Switching to the regular RS 650 R Enduro that Clive had been riding, it’s evident that the front wheel size does make a noticeable difference. The 21-inch of the Enduro feels that little bit more stable at speeds, yet is still perfectly sharp at turn in. In a way, it’s an odd decision for SWM to lead with a smaller wheel variant, but if you’re not riding them back to back you’ll soon gel with the smaller wheel set-up and not give it much thought after a while. For those who do plan on doing a lot of off-road work, where a bigger front wheel gives better ride quality and tyre choice, SWM does plan on selling a bigger wheel SuperDual variant later in the year, and would be my choice of the two.

Back on the SuperDual, and riding alongside Clive, we take both bikes down a long forest trail, at times offering incredible views over the mountains and lochs. Again, the SuperDual shows itself to be refined and supple; that soft throttle action really helps with traction at the rear. The suspension absorbs bumps and lumps well, the bike feeling light, agile, and – importantly – unintimidating. It’s a bike almost anyone could take along a dirt road without feeling out of their depth. Riding the Enduro model afterwards, it’s clear that it’s far more hard-edged, no doubt more capable off-road, but again, the difference in characteristics highlights the difference between the two bikes and the effort SWM has gone to in tuning the machine for dual-purpose use.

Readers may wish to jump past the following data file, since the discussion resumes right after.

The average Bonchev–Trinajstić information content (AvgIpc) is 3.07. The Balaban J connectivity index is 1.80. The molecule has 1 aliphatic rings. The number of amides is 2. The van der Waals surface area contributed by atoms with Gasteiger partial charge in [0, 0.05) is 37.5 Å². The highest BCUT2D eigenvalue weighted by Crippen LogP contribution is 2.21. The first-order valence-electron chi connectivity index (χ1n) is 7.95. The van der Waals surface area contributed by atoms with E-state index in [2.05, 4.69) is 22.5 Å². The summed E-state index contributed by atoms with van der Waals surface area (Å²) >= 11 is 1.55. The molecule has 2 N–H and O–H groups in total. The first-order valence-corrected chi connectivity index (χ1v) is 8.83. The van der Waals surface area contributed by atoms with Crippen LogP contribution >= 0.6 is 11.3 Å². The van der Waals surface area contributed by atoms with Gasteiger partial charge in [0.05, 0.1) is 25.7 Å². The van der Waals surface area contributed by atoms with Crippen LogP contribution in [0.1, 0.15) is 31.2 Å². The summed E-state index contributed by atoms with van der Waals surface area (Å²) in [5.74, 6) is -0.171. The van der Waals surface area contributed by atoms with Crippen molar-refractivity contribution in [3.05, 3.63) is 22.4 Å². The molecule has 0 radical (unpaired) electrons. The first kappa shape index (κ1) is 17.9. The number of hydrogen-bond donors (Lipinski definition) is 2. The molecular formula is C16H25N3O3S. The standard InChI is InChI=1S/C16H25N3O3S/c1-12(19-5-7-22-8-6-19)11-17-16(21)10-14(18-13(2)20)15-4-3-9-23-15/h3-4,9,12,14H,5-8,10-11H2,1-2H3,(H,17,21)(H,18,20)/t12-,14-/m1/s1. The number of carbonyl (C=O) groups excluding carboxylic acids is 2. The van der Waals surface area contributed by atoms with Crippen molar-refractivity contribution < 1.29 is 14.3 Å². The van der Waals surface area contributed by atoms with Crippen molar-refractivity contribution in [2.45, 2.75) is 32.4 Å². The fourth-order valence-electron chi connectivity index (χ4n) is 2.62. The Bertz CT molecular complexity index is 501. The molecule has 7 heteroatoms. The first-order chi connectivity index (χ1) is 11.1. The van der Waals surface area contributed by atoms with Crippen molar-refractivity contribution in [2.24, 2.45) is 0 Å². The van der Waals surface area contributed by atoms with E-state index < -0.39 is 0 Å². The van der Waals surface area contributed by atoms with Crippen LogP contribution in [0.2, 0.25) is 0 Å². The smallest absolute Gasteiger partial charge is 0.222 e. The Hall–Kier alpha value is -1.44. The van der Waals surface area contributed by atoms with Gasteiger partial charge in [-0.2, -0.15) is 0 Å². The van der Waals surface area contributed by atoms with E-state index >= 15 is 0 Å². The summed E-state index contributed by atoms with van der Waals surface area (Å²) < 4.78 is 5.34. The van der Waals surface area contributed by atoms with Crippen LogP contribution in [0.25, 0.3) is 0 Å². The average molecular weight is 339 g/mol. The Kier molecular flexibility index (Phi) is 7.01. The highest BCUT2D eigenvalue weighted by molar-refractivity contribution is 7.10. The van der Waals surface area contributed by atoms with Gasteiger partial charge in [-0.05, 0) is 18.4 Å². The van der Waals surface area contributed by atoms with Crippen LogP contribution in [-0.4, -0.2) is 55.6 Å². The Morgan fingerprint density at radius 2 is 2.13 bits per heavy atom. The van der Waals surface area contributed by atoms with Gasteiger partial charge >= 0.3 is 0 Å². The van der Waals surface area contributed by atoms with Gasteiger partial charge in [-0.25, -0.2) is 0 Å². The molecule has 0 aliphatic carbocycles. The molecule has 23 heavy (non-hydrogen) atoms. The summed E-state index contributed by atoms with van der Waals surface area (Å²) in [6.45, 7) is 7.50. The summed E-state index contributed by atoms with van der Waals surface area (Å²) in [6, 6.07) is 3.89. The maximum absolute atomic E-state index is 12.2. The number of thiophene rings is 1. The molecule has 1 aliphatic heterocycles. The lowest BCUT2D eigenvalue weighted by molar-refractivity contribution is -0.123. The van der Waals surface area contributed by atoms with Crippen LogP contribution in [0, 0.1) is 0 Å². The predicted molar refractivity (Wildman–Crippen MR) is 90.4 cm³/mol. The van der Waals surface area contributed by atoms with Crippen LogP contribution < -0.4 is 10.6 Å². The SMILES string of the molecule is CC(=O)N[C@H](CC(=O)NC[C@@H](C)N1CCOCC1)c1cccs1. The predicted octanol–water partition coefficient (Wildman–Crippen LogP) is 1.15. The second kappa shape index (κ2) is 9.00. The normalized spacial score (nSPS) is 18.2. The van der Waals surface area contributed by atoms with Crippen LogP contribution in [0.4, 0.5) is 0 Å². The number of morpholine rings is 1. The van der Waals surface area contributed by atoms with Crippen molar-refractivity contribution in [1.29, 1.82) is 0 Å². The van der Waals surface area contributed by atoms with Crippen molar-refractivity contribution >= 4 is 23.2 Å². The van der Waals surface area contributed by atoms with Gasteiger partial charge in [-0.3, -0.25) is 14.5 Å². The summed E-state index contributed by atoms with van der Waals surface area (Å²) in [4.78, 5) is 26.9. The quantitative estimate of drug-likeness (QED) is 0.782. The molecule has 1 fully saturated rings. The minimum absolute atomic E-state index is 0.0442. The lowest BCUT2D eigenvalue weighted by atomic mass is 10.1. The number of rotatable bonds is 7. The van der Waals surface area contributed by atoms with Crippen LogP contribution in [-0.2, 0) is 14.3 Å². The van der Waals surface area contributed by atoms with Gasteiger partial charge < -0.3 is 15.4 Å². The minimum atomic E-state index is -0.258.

After a few hours on the bike we make our way back to MotoScotland HQ. I’m following Clive. The roads are empty, well sighted and twisty. The SuperDual comes into its own. That engine is a peach – so much grunt, mated with great refinement and a riding position that feels just right for me at 5’10”, even with a seat height of 898mm that doesn’t seem so intimidating once on it. Obviously, in time I’d like to get back on the bike and see how it copes over a longer distance; to see if the saddle really is all-day comfortable, and what the 18 litre tank range equates to in the real world. These are the questions that buyers of this type of bike will be keen to know.